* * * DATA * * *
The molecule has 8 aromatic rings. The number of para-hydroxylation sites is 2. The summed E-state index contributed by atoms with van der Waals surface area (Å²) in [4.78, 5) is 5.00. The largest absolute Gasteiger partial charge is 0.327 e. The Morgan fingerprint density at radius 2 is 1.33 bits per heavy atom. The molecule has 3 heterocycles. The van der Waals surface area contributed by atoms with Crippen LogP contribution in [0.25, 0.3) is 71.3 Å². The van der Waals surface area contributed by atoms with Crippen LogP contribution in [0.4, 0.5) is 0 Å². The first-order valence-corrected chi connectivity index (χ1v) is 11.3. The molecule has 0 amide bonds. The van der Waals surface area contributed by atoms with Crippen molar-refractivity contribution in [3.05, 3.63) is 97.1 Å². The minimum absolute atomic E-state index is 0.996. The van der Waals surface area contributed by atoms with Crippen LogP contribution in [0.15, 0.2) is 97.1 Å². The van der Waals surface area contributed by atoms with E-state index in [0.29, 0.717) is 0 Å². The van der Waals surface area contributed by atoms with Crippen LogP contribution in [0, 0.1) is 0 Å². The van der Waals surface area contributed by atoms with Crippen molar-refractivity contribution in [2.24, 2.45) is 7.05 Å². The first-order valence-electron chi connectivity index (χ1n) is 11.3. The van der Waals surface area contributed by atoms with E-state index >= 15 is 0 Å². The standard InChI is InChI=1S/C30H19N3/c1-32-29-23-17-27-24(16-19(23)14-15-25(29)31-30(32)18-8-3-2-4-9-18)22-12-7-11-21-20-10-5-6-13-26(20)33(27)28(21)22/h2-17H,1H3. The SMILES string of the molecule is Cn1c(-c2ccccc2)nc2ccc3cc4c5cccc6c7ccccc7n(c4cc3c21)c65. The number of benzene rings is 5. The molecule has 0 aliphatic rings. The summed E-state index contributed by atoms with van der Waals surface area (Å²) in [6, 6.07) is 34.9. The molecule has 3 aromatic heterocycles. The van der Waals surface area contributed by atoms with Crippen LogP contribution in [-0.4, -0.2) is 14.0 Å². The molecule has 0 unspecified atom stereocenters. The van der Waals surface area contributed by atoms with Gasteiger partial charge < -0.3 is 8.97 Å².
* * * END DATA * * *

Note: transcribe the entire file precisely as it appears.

The molecule has 8 aromatic rings. The number of para-hydroxylation sites is 2. The summed E-state index contributed by atoms with van der Waals surface area (Å²) in [4.78, 5) is 5.00. The largest absolute Gasteiger partial charge is 0.327 e. The Morgan fingerprint density at radius 2 is 1.33 bits per heavy atom. The molecule has 3 heterocycles. The van der Waals surface area contributed by atoms with Crippen LogP contribution in [0.25, 0.3) is 71.3 Å². The van der Waals surface area contributed by atoms with Crippen LogP contribution in [0.4, 0.5) is 0 Å². The first-order valence-corrected chi connectivity index (χ1v) is 11.3. The molecule has 0 amide bonds. The van der Waals surface area contributed by atoms with Crippen molar-refractivity contribution in [3.05, 3.63) is 97.1 Å². The minimum absolute atomic E-state index is 0.996. The van der Waals surface area contributed by atoms with Crippen LogP contribution in [0.15, 0.2) is 97.1 Å². The van der Waals surface area contributed by atoms with E-state index in [0.29, 0.717) is 0 Å². The van der Waals surface area contributed by atoms with Crippen LogP contribution in [0, 0.1) is 0 Å². The van der Waals surface area contributed by atoms with Crippen molar-refractivity contribution in [2.24, 2.45) is 7.05 Å². The first-order valence-electron chi connectivity index (χ1n) is 11.3. The van der Waals surface area contributed by atoms with E-state index >= 15 is 0 Å². The standard InChI is InChI=1S/C30H19N3/c1-32-29-23-17-27-24(16-19(23)14-15-25(29)31-30(32)18-8-3-2-4-9-18)22-12-7-11-21-20-10-5-6-13-26(20)33(27)28(21)22/h2-17H,1H3. The SMILES string of the molecule is Cn1c(-c2ccccc2)nc2ccc3cc4c5cccc6c7ccccc7n(c4cc3c21)c65. The number of benzene rings is 5. The molecule has 0 aliphatic rings. The summed E-state index contributed by atoms with van der Waals surface area (Å²) in [6, 6.07) is 34.9. The molecule has 3 aromatic heterocycles. The van der Waals surface area contributed by atoms with Crippen LogP contribution in [-0.4, -0.2) is 14.0 Å². The molecule has 0 unspecified atom stereocenters. The van der Waals surface area contributed by atoms with Gasteiger partial charge < -0.3 is 8.97 Å².